John Roberts notes that:

One of the oddities for me in thinking about blogs is that there is rarely a sense of someone staying On topic in the sense of traditional publications. If you read the Wall Street Journal, you know what you're going to get, and where you're going to get it, often to the column on the page. If you read CNET, ditto...
With blogs, you're reading about individuals, and most of us have -- and share -- varied interests. Some folks even blog about those different interests in the same place, with or without categorization. That diversity -- all in the same blog -- is part of the appeal for me, but it sure makes it hard to categorize different voices into coherent groupings.

This that's something that a lot of people, especially those new to reading weblogs, just don't seem to get. They fail to see what's really happening. Many of us who write regularly are becoming our own micro-brands, just like magazine and newspaper columnists do. They build an audience that sometimes is loyal enough to follow them from publication to publication during their careers.

To the early adopters, among which I count myself, the names above often mean something, whether you know them as a person or not. Some of the labels stick. But the reason this still works is that the early adopters in the blogging world are still a small group, David Sifry's numbers be damned.

Well said.

I don't read Jon Udell's writing because he writes for Byte, Infoworld, or any other publication. I read his stuff because I like what he writes. He's a smart guy who writes interesting stuff. While his weblog is a lot more "professional" than mine or Tim Bray's (no offense, Tim--we both talk about non-work stuff regularly), the same reasoning applies.

Amusingly, he also uses me as an exmaple:

But how do you describe why you would read, for instance, Jeremy Zawodny's blog?

I won't attempt to answer that, but it does give me an idea for a little reader survey. I do wonder, among other things, how many of my blog readers also read my columns in Linux Magazine.

His other point, made later on, is that blog classification is difficult. When the new My Yahoo launched, I told Scott Gatz (and several others internally) how I was amused by finding myself listed in the Living & Lifestyles category of our little content directory that helps users to find content.

I'm no Martha Stewart, but Wil Wheaton and Jeff Jarvis are in there too, so whatever. I guess that's where bloggers go. Notice that in the Internet & Technology category, it's exclusively Yahoo content on the first page.

Even the surfers at Yahoo aren't sure what to do with us! :-)

Posted by jzawodn at December 03, 2004 02:41 PM

Reader Comments
# seth said:

I read many blogs that don't stay "on-topic," or more often, never intended to have a "topic." I still love them.

However, when I thought about starting my own blog, I had the distinct feeling that I should have a "topic."

However, now that I have done that, on a number of occasions I feel compelled to blog about something off-topic. So far, I have fought that urge for the sake of consistency. However, I'm not so sure how long that will last.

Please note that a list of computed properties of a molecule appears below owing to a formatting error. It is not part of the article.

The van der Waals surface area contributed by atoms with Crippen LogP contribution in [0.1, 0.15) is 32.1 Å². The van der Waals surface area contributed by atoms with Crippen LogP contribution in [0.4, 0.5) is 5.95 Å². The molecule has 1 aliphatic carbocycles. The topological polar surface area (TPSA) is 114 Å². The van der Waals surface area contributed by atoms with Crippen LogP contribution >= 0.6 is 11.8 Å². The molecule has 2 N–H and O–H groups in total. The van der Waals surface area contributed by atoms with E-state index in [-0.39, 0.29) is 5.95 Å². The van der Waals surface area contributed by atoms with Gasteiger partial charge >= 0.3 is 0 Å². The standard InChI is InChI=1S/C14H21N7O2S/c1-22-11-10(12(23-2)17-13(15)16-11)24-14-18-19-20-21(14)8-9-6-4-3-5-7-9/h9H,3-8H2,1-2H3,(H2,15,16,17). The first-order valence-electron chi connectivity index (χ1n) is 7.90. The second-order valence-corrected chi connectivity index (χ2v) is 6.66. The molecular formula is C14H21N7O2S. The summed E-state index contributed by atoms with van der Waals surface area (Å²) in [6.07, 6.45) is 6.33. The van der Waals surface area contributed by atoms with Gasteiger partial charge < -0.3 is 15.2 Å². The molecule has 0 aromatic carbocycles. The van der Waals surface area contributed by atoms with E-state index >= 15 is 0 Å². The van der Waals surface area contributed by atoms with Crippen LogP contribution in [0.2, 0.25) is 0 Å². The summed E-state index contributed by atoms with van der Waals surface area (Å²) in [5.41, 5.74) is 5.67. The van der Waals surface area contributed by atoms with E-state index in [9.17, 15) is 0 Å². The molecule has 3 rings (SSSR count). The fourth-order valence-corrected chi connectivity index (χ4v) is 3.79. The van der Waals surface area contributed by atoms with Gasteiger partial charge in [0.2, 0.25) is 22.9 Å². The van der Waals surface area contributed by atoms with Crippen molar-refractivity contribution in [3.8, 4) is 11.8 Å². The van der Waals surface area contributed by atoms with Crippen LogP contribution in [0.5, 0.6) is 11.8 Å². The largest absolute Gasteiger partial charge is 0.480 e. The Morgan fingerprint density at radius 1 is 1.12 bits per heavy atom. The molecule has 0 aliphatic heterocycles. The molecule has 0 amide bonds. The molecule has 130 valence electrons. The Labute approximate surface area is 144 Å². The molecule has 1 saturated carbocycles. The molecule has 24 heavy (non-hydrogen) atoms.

on December 3, 2004 02:54 PM
# Nick W said:

Didnt know you wrote at linux mag, being a gentoo boy i'll check it out...

on December 3, 2004 03:05 PM
# Chris said:

I was dense for a while there-I was reading your columns in Linux Magazine and following the blog, but never noticed the columns' byline until much later. :)

on December 3, 2004 03:47 PM
# John said:

Since you asked: I read this column every day, and had never heard of Linux Magazine until this morning. (I also read Tim Bray daily.) I agree with your thesis that the "topic" of most blogs is the person writing, and that this is not a bad thing.

on December 4, 2004 02:06 AM
# Scott Johnson said:

There aren't many logs that I read that stay on a particular topic. The blogs that do stick to a particular topic, do so quite well. PVRblog has been noted for this particular trait many times before. And I was amused to read an exchange on John Battelle's blog today wherein he enforced his stance that his blog is about search and nothing else.

Back on topic, I first came to this blog because it was an "A list" blog. It was on a list of default feeds in the first RSS newsreader I used. It was interesting. There were some topics which I wasn't seeking to read about intentionally that caught my attention on a regular basis. And I'm obviously still reading this blog today, about a year an a half since I first read it. I agree with the micro-brand idea mostly, and I read the brands that I enjoy.

on December 4, 2004 06:54 PM
# John S. Rhodes said:

"Why are blogs popular? Are they popular like paper? No. They are popular because of the human value. They are valuable when other people consume them. You read a blog because it has Human Value (or perhaps Economic Value or Social Value) but not Paper Value."

on January 10, 2005 08:30 AM
# John said:

I invented a micro brand product. This new bag of coffee did not exist in the coffee industry until I created it. Look at

on January 31, 2005 04:05 AM
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